Chiang Mai: Lanna from Heaven
Lifting in the lid on Thai northern culture
Words: Phoowadon Duangmee
Steeped in rich heritage and cuisine from its days as a kingdom’s capital, this historical city also buzzes with contemporary culture.
Founded in a mountain valley in 1296, Chiang Mai is the former capital city of the Lanna kingdom. Ancient temples, elaborate craftwork, traditional foods, scenic mountains and a laid-back attitude – Chiang Mai has kept its charm while still flowing with the times. Visitors can enjoy an array of leisure activities or simply stroll around Chiang Mai’s Old City, where they will discover the moated quarter crammed with historic wats (temples), chill-out cafés, restaurants, and stylish boutique hotels.
Get to grips with its history at the Chiang Mai Arts and Culture Centre, set inside the old Provincial Hall. This museum provides an excellent overview of Chiang Mai’s journey from the first simple wooden settlement to a busy modern metropolis, using dioramas, photos, artefacts, and audio-visual displays. Just like travel, the journey through history and culture opens new vistas and encourages us to think beyond ourselves. Visitors are catapulted back to the present at the Maiiam Contemporary Art Museum, located half an hour’s drive away in San Kamphaeng. The 150-baht entry fee give access to a feast of modern and contemporary art by local and international artists.
Chiang Mai served as the seat of the Lanna kingdom for 266 years, from 1292 to 1558. Today, the Chiang Mai Old City still resonates with Lanna customse, arts, architectural achievements and distinct flavours. Temple hopping is a favourite way of touring the moated city. But if you don’t want to spend too much time in too many places, Wat Phra Singh is the destination to head for. With its ancient pagoda, library buildings, Wiharn Lai Kham (Golden Monastry), and Phra Singh (the most beautiful Buddha in Thailand’s North),Wat Phra Singh is a gleaming showcase of Lanna art and architecture.
Once you’ve investigated the heart of Chiang Mai’s heritage, the markets should be a-calling. Warorot Market (Kad Luang) and Ton Lamyai Market – two connecting foodie paradises along the Ping River – are beloved of locals and visitors who come to pick up anything from “sai oua” sausage, pork crackling and “nam phrik num” (green chilli dip) to free-range chicken and cannon ball-sized avocados.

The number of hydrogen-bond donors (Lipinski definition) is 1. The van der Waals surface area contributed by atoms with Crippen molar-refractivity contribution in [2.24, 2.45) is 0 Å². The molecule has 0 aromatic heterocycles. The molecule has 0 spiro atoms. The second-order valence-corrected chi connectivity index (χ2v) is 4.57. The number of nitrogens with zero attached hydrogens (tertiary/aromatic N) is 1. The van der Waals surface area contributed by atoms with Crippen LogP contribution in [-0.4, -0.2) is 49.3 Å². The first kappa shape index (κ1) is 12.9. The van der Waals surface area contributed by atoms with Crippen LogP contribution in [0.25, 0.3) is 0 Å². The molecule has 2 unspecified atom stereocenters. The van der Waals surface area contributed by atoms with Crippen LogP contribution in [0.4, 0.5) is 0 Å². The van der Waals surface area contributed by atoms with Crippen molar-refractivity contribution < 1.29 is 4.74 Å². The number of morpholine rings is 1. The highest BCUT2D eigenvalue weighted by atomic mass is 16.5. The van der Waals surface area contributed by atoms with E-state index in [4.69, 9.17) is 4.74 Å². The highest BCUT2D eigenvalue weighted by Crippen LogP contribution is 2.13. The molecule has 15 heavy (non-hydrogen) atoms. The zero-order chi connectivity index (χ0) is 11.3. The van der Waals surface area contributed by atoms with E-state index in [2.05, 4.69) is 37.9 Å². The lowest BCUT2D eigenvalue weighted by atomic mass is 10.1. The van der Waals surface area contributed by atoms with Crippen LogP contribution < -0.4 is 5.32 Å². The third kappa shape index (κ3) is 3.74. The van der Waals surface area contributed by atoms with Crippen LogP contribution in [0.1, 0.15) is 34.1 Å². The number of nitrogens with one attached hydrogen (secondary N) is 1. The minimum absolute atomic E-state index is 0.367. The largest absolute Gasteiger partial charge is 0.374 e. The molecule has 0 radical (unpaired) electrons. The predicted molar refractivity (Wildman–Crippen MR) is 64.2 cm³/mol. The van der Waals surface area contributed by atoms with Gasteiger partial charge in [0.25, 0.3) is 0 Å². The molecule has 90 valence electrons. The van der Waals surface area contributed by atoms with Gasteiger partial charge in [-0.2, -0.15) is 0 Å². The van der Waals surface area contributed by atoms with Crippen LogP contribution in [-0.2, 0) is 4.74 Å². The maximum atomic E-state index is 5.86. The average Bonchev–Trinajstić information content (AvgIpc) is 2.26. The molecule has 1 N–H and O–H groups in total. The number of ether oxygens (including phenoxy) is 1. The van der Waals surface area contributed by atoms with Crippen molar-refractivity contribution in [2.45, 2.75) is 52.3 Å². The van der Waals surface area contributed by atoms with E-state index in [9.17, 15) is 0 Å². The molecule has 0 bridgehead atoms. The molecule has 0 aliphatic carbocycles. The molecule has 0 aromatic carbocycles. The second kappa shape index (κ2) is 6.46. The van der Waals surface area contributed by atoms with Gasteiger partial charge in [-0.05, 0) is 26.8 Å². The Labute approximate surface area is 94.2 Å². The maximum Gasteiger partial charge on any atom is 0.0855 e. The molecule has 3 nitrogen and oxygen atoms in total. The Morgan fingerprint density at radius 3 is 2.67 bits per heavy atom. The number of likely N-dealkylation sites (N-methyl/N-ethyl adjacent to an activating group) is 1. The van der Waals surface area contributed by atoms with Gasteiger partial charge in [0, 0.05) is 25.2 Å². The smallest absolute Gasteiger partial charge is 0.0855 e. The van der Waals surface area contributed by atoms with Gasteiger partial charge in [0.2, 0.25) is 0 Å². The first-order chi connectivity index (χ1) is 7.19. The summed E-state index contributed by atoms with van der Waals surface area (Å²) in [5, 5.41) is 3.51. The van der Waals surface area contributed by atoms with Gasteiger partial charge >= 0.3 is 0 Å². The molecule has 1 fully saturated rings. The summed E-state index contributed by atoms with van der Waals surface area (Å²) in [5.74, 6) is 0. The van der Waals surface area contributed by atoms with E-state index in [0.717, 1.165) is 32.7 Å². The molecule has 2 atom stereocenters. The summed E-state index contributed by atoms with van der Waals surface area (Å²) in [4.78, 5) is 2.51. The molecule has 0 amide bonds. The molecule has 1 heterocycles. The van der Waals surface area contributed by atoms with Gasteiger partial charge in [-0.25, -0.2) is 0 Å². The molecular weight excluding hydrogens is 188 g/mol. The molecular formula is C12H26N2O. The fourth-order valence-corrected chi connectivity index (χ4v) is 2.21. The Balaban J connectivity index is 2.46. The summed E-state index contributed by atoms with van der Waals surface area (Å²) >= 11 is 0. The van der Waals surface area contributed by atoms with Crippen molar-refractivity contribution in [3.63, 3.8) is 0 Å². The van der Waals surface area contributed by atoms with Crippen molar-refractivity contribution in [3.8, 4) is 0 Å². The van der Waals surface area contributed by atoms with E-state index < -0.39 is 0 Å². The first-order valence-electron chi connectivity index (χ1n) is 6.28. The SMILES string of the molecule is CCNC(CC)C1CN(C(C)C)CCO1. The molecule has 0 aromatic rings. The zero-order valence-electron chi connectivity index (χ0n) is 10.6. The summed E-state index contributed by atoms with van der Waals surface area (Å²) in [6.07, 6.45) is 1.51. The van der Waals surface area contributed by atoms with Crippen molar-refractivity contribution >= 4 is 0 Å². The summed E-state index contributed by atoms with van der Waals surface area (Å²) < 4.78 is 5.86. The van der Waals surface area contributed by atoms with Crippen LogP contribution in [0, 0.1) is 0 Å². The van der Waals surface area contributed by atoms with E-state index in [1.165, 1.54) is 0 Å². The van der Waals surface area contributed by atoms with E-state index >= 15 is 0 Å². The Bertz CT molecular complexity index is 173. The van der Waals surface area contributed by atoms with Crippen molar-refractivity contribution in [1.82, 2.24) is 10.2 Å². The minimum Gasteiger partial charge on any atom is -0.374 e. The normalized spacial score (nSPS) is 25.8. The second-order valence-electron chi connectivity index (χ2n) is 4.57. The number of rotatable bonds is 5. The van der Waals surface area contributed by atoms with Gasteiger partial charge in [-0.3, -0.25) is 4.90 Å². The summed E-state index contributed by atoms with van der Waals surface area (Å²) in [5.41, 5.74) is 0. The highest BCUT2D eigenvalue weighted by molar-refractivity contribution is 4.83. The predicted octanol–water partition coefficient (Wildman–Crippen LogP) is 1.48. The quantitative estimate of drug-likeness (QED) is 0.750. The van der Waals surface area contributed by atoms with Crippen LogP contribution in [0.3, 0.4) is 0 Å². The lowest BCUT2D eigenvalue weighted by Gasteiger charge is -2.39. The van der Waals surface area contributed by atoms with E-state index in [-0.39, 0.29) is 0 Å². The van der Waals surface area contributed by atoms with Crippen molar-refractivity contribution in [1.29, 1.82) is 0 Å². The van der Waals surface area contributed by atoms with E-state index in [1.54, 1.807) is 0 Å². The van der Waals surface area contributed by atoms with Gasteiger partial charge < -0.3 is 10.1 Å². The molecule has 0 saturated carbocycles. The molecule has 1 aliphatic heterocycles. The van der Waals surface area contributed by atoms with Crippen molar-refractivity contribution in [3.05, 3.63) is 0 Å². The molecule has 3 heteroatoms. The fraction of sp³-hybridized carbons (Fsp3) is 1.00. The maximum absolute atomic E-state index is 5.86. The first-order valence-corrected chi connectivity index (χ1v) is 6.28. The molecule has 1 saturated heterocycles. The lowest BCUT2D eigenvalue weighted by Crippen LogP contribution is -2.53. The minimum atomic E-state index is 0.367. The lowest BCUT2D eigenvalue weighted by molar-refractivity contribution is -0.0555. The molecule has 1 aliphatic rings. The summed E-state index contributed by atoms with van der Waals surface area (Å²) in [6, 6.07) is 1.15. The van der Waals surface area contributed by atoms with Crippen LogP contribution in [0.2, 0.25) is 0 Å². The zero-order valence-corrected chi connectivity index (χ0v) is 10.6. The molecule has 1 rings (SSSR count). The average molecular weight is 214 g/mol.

Open Saturday and Sunday from 6.30am to 2pm, Jing Jai Farmers’ Market Chiang Mai lays out a feast of fresh organic products. Farmers, bakers, grocers and artisans sell their fresh vegetables and treats to chatty locals and tourists, who take serious pleasure in discussing the origin of their foods.
Chiang Mai is a spellbinding city with incredible local arts, boutique shops and arts scene. But even more magic reverberates from small communities inside and beyond the old city, where artisans carry on centuries-old artistic traditions.
Silversmiths live in the temple neighbourhood around Wat Si Suphan – where they have left their mark in the elaborate silver ordination hall. Every Saturday evening, local artisans can be found on Wua Lai Walking Street plying their silverware, artworks and other precious handicrafts. Or head to the Tha Phae Gate on Sundary eveings to see the Tha Phae Sunday Walking Street come alive with the sights, sounds, and scents of Lanna heritage. If you can’t wait until the weekend, treat yourself at Baan Khang Wat. The “craft village” just a short ride from the Suan Dok Gate is a great place to discover handmade creations, from silver jewellery, basketry, celadon, and silverware to lacquerware, woodcarvings and parasols.
While you’re in Chiang Mai, a stroll along the Mae Kha Canal is not to be missed. The one-kilometre section of walkway known as “Otaru Canal” for its Japanese-themed waterfront is the city’s newest landmark. Once Chiang Mai’s dirtiest waterway, it’s now been cleaned up and pedestrianized to make more room for outdoor living and green public space. Today, the beautiful waterway is car and hawker-free, with bars, souvenir shops, and craft stalls, as well as restaurants, making it an ideal place to stop for food and shopping before calling it a day.